Hooked on History by Lucie Tardif

Who knew college could be so much fun? That has been a constant surprise to me these past few years. The current semester, though, has topped them all.

I had long wanted to take a class in Maine history, so I was ripe for History of Maine. (If you ever have a chance to take a course with Professor Libby Bischof, grab it and run! She’s fantastic!) Libby, though, makes it even more fun. One of our assignments is to make ten visits to historic sites in Maine (although there are plenty one can do here in the Portland area) and create a one-page journal entry for each via creation of a blog (and, no, this isn’t it), a handwritten notebook or a standard multi-page paper.

We were given a list of suggested sites, but I, personally, like to get off the beaten path and do things others might not do, which meant trucking off to my hometown of Winslow. I was nearly salivating at the prospect of these visits. I love this stuff, and I love playing tourist. Winter break was a perfect time to get going.

I had recently learned there was a marker on Lithgow Street in Winslow, commemorating where Benedict Arnold and his 1100 men disembarked from the Kennebec on their expedition to Quebec. I had long known Arnold had stopped at Fort Halifax nearby, but I had never known about this rock. I lived in Winslow from age 4 to 27 – 23 years. How had I missed that? Though Lithgow Street is not especially close to the house where I grew up, I spent many hours there at the Public Library. Back then, the river side of the street was lined with homes, but all but one of them (further up and on higher ground) were wiped out in the flood of 1987. (Fort Halifax went for a swim, too, but was retrieved and rebuilt.)


I figured the rock may be small and covered in snow at this point, but it was worth a shot. As I rounded the bend at the beginning of the street, I could see the rock at the other end – completely bare of snow. It’s larger than I expected (about the same size Plymouth Rock is now), and on it is a plaque indicating Benedict Arnold had landed there in 1775. Amazing!

I also visited Railroad Square Cinema in Waterville. One might argue, “How is that historic?” Believe me, it is (and my instructor’s personal interest in history lies in the arts)! Railroad Square Cinema, by virtue of its founders, has put Maine on the film industry map with the creation of the Maine International Film Festival. The likes of actors Peter Fonda (sister of Jane, son of Henry), Sissy Spacek, Karen Black, Ed Harris; director Jonathan Demme; and Martin Scorsese’s film editor, Thelma Schoonmaker, have graced Waterville with their presence during the festival. I was charmed by the facility, its former owners (who have sold to the newly-established Maine Film Center) and wish I’d had some popcorn – made on premises and smells divine! (You can’t get popcorn like that at the movies anymore.)

The very next day I headed up to Skowhegan and the Margaret Chase Smith Library. That is an amazing place honoring an amazing woman! I didn’t realize she had represented Maine (in either the House or Senate) for 32 years and through six presidencies (FDR through Nixon). The walls to the right as you enter begin to chronicle her life and political service, year by year from when she was born in 1897 to when she died in 1995 at age 97 (on Memorial Day, no less – how appropriate for a member of the Senate Armed Services Committee).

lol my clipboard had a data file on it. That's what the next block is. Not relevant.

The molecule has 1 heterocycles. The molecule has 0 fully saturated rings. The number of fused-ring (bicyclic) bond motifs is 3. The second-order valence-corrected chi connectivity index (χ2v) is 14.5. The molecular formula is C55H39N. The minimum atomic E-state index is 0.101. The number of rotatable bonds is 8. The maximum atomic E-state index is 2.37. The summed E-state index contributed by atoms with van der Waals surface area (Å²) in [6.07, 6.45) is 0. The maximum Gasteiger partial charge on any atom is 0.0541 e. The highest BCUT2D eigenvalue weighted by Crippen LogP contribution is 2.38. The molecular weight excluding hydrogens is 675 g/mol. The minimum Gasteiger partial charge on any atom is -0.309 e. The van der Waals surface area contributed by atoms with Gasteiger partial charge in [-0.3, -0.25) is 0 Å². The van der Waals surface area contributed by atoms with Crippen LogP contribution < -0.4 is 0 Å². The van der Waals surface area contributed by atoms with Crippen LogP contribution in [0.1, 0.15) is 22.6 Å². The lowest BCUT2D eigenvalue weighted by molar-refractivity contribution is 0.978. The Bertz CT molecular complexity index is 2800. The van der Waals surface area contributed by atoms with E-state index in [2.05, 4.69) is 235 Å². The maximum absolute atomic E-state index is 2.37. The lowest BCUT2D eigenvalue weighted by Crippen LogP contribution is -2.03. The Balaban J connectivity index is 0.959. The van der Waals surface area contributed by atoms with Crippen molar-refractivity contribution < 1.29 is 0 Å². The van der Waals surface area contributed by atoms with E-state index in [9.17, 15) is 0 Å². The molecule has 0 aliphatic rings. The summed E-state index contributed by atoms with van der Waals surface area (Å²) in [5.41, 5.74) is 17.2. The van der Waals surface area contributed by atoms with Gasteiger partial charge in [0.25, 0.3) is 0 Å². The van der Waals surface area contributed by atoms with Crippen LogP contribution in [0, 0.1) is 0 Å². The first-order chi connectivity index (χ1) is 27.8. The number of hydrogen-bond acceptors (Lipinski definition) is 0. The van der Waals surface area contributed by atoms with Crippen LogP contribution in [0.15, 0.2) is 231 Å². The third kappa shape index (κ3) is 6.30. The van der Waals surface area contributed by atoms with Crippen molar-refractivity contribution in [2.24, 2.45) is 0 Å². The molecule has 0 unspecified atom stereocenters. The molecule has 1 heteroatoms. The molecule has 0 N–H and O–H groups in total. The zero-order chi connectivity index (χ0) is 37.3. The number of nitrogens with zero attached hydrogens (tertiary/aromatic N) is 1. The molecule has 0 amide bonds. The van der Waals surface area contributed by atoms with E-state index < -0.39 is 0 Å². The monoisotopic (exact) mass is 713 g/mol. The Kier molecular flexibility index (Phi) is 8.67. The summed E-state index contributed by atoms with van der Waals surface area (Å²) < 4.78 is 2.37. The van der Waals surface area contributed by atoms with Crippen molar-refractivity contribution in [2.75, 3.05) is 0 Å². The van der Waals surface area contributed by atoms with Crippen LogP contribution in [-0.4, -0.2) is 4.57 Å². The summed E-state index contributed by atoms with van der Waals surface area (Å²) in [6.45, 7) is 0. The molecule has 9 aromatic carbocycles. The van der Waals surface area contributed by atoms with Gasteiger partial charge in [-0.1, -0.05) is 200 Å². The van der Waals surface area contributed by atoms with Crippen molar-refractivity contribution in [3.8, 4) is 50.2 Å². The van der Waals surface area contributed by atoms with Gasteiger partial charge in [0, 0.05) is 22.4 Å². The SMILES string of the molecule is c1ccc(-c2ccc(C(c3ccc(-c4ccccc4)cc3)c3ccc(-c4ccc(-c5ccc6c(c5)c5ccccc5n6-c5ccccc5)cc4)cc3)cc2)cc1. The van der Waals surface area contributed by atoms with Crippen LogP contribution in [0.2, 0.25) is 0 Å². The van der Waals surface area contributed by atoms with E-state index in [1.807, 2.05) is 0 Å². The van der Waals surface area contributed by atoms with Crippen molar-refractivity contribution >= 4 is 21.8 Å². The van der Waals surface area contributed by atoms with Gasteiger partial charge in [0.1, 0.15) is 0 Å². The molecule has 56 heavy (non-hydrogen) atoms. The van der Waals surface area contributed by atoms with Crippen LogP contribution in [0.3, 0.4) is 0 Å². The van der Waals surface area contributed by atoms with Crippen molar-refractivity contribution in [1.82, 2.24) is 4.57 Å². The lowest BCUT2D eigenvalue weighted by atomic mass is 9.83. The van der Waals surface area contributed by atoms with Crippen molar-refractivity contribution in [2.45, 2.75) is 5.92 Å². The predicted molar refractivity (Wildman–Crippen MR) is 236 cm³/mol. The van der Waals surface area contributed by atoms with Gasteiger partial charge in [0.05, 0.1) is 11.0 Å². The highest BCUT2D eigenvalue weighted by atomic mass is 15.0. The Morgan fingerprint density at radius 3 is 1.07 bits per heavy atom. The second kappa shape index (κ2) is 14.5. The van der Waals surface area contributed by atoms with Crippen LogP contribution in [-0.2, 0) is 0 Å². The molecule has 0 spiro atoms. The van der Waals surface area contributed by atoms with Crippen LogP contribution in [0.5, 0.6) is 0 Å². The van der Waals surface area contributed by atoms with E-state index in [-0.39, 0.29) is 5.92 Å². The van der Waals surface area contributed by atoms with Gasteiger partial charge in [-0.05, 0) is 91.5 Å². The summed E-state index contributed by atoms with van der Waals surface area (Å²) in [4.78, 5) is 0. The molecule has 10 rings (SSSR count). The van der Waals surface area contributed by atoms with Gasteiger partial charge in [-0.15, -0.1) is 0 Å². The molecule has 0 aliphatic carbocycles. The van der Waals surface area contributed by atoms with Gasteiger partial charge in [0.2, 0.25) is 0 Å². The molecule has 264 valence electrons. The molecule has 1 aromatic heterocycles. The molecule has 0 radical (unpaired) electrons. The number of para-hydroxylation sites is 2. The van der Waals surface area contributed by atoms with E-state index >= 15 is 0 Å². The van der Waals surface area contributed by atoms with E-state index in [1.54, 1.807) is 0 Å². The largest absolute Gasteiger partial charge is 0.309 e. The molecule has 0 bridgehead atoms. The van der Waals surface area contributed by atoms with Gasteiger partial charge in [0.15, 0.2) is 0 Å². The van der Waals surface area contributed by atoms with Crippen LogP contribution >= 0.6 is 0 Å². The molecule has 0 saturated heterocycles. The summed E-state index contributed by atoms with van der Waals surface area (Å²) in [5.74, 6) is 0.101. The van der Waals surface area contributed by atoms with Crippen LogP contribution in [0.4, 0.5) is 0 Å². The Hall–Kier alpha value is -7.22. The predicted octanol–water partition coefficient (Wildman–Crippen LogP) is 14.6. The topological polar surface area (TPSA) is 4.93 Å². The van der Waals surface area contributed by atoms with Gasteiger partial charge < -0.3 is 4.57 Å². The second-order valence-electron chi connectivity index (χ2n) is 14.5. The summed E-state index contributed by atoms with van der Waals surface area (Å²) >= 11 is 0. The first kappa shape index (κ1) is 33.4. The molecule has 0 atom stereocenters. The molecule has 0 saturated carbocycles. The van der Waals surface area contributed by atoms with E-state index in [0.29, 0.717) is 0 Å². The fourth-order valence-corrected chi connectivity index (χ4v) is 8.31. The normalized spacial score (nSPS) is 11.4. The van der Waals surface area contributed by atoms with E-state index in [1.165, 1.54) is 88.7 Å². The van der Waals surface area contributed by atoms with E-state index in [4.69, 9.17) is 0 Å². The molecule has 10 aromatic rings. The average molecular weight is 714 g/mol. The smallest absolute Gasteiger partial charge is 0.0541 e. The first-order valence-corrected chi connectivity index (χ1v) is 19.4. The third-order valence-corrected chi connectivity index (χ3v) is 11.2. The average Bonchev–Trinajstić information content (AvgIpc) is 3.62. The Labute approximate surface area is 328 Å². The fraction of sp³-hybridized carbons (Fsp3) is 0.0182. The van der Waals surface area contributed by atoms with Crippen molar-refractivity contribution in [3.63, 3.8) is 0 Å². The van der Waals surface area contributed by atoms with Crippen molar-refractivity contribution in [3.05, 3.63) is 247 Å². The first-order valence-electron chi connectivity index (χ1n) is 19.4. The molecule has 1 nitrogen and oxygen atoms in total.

By the time I left over an hour later, I was in total awe of Margaret Chase Smith. I only regret I never got to meet her. (I did once meet her Democratic peer in the Senate, Edmund Muskie.) I watched a 20-minute video of her life and service and commented afterward that our entire current Congress should see that video!

This class, too, has had an interesting domino effect on my life and quite possibly my prospective life’s work. I joined the Maine Historical Society soon after the semester began and started receiving e-mail updates from them. I discovered the Portland History Docent (yes, PHD) training program. Since our course required a final project, I figured chronicling that program in some way would make a great one. My instructor agreed. I am now in docent training. (Great way to get site visits in for my other assignment, too!)

That led to an interesting connection. I am taking Photojournalism this semester, too, and one way to get extra credit (which I will go for every chance I get) is to snap a picture that gets published in a legit newspaper, magazine or website. I learned Greater Portland Landmarks publishes a quarterly newspaper for its members. I wondered if they needed any pictures of buildings for what was likely to be an upcoming issue. The first person I contacted seemed to think I couldn’t get anything in the next edition, coming right up, but she forwarded my message to the responsible person. That woman said they were “desperate” for pictures of two buildings to accompany an article going in the spring issue. I was out the door with my camera, and they were thrilled with the shots. I’ll get my extra credit, and Greater Portland Landmarks is eager to have me take more. (They are working on a list.) I am just as eager to do it!

Now, I wonder how I might combine degrees in Media Studies and English and a minor in history into a job? The more history I’m exposed to, the more I want to work in it!


One response

  1. This sounds like a fascinating topic of study. How cool that you got to take some photos too, for extra credit. This was a fun posting to read. Thanks for posting it!

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